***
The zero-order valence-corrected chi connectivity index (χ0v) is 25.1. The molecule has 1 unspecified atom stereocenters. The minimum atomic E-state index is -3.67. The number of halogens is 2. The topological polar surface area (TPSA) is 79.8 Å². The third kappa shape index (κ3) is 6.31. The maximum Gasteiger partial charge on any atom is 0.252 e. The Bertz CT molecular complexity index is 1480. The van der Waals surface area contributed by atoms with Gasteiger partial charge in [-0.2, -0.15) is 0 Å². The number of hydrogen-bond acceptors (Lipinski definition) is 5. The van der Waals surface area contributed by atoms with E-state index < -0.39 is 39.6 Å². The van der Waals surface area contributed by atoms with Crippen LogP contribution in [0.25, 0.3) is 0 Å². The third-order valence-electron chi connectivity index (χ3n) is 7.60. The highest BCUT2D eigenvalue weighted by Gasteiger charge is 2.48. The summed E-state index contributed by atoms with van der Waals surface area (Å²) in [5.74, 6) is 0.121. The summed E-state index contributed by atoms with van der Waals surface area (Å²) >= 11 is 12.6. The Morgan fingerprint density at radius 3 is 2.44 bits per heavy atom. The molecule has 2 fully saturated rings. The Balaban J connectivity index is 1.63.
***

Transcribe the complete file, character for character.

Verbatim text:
The zero-order valence-corrected chi connectivity index (χ0v) is 25.1. The molecule has 1 unspecified atom stereocenters. The minimum atomic E-state index is -3.67. The number of halogens is 2. The topological polar surface area (TPSA) is 79.8 Å². The third kappa shape index (κ3) is 6.31. The maximum Gasteiger partial charge on any atom is 0.252 e. The Bertz CT molecular complexity index is 1480. The van der Waals surface area contributed by atoms with Gasteiger partial charge in [-0.2, -0.15) is 0 Å². The number of hydrogen-bond acceptors (Lipinski definition) is 5. The van der Waals surface area contributed by atoms with E-state index < -0.39 is 39.6 Å². The van der Waals surface area contributed by atoms with Crippen LogP contribution in [0.25, 0.3) is 0 Å². The third-order valence-electron chi connectivity index (χ3n) is 7.60. The highest BCUT2D eigenvalue weighted by Gasteiger charge is 2.48. The summed E-state index contributed by atoms with van der Waals surface area (Å²) in [5.74, 6) is 0.121. The summed E-state index contributed by atoms with van der Waals surface area (Å²) >= 11 is 12.6. The Morgan fingerprint density at radius 3 is 2.44 bits per heavy atom. The molecule has 2 fully saturated rings. The Balaban J connectivity index is 1.63.